There are a number of thoughts out there about the differences between Lord of the Flies by William Golding and The Coral Island by RM Ballantyne. Some of the analyses even include Robinson Crusoe by Daniel Defoe. I personally don’t believe that Robinson Crusoe belongs with the other two books because the differing circumstances. Robinson Crusoe’s is one man’s journey to survive, alone, on a forsaken island. Both Lord of the Flies and The Coral Island involve more than one person and, as a result, include the social interaction that goes with that.
I read Lord of the Flies for the first time as a set book in high school. The primary story involves the wreckage of a British aeroplane full of school children who are being evacuated during a war. The only survivors are boys from the ages of about six to twelve years old.
This book held a horrific fascination for me as I got to know the primary “good” characters: Piggy, the fat boy with glasses and a great intellect; Ralph, fair-haired and good looking and quiet and dreamy Simon who is not strong and faints frequently. The primary “bad” character is the dictatorial and wild Jack who turns his choir into a band of hunters.
While Ralph tries to establish some sort of order and organise the younger children to a certain extent, his relaxed approach results in the boys gradually eroding the boundaries set by their previous lives. The hunting process adds to this gradual breaking down of the veneer of civilization and the boys ultimately descend into total savagery. This is a story of the negative and dark side of a pack of boys cut off from discipline, authority figures and civilization.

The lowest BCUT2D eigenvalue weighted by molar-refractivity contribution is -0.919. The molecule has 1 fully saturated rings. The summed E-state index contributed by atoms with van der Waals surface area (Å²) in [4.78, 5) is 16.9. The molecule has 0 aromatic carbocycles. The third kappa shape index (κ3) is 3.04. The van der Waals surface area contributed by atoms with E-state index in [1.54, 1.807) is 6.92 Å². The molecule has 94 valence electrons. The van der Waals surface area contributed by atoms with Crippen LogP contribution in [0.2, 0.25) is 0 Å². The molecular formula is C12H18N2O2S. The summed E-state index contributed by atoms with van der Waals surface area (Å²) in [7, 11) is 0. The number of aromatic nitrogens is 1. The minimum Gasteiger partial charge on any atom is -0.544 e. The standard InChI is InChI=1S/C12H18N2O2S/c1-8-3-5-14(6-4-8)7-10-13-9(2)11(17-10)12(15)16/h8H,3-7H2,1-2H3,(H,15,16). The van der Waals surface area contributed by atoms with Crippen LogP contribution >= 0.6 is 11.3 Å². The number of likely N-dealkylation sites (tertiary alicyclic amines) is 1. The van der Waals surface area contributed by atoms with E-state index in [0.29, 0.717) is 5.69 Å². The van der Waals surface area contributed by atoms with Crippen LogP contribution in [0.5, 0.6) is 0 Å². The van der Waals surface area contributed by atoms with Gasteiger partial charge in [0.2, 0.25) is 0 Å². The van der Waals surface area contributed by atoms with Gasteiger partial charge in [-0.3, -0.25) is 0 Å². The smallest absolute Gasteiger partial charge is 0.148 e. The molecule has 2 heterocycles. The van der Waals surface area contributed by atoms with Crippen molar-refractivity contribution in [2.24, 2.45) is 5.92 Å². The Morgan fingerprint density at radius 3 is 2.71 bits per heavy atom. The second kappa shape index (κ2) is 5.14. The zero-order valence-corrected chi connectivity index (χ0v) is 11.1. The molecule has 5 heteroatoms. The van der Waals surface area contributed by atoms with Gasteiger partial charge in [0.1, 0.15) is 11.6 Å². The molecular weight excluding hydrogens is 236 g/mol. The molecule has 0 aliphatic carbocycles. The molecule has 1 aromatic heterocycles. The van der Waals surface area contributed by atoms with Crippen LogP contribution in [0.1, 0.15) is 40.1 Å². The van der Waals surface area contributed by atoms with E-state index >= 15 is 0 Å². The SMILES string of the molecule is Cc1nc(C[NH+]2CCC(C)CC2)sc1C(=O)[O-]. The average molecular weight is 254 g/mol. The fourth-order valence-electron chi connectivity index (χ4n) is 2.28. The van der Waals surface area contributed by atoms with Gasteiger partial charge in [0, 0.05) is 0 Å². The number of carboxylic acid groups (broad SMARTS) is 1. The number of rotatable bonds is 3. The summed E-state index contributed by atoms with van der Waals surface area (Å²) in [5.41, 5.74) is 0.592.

The Coral Island, on the other hand, is the noble tale of three boys, shipwrecked on an island, who manage to make the best of their circumstances. They build a respectable shelter and learn to hunt, cook food and utilize learned knowledge to its best effect. There is a strong religious undertone to this book and the boys remain strong in their Faith throughout their adventures.
The boys have an encounter with cannibals and eventually see Christianity being brought to the cannibals community and exerting a positive influence over this particular aspect of their lives. One of the boys, Ralph, is kidnapped by pirates and he has an uplifting effect on the Captain and one of his men who ultimately repents of his life of murder and sin on his deathbed.
The subject matter of The Coral Island is to depict how fine men, who retain their religious and moral fiber in difficult circumstances and retain a comradeship and respect for each other, can be hugely successful in a difficult situation. The principles of discipline, respect and leadership are emphasized.
While The Coral Island does include the theme of colonialism and may not be to everyone’s taste, I far preferred it to Lord of the Flies, which denotes that in adverse circumstances the evil in a boy will prevail over all other teachings. I prefer to see the potential good in people and situations.
Have you read either of these books? What are your thoughts?
Have a great weekend.